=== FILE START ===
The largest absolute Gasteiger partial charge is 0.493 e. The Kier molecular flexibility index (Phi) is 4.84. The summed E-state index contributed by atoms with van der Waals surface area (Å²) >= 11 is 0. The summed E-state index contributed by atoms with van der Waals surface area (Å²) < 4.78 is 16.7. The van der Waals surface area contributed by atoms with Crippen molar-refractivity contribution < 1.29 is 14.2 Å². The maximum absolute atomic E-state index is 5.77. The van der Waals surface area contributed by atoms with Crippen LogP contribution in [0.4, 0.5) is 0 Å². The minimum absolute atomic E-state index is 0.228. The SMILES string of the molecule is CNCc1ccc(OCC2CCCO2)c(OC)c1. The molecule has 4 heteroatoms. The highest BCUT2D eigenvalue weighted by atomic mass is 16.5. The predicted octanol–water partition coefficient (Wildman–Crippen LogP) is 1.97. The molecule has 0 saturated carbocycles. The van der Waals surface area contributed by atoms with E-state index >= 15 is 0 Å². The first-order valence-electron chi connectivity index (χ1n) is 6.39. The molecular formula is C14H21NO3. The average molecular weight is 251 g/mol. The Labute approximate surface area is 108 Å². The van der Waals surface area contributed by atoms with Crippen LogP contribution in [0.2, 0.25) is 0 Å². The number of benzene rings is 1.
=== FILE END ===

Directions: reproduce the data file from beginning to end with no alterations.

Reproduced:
The largest absolute Gasteiger partial charge is 0.493 e. The Kier molecular flexibility index (Phi) is 4.84. The summed E-state index contributed by atoms with van der Waals surface area (Å²) >= 11 is 0. The summed E-state index contributed by atoms with van der Waals surface area (Å²) < 4.78 is 16.7. The van der Waals surface area contributed by atoms with Crippen molar-refractivity contribution < 1.29 is 14.2 Å². The maximum absolute atomic E-state index is 5.77. The van der Waals surface area contributed by atoms with Crippen LogP contribution in [0.4, 0.5) is 0 Å². The minimum absolute atomic E-state index is 0.228. The SMILES string of the molecule is CNCc1ccc(OCC2CCCO2)c(OC)c1. The molecule has 4 heteroatoms. The highest BCUT2D eigenvalue weighted by atomic mass is 16.5. The predicted octanol–water partition coefficient (Wildman–Crippen LogP) is 1.97. The molecule has 0 saturated carbocycles. The van der Waals surface area contributed by atoms with E-state index >= 15 is 0 Å². The first-order valence-electron chi connectivity index (χ1n) is 6.39. The molecular formula is C14H21NO3. The average molecular weight is 251 g/mol. The Labute approximate surface area is 108 Å². The van der Waals surface area contributed by atoms with Crippen LogP contribution in [0.2, 0.25) is 0 Å². The number of benzene rings is 1.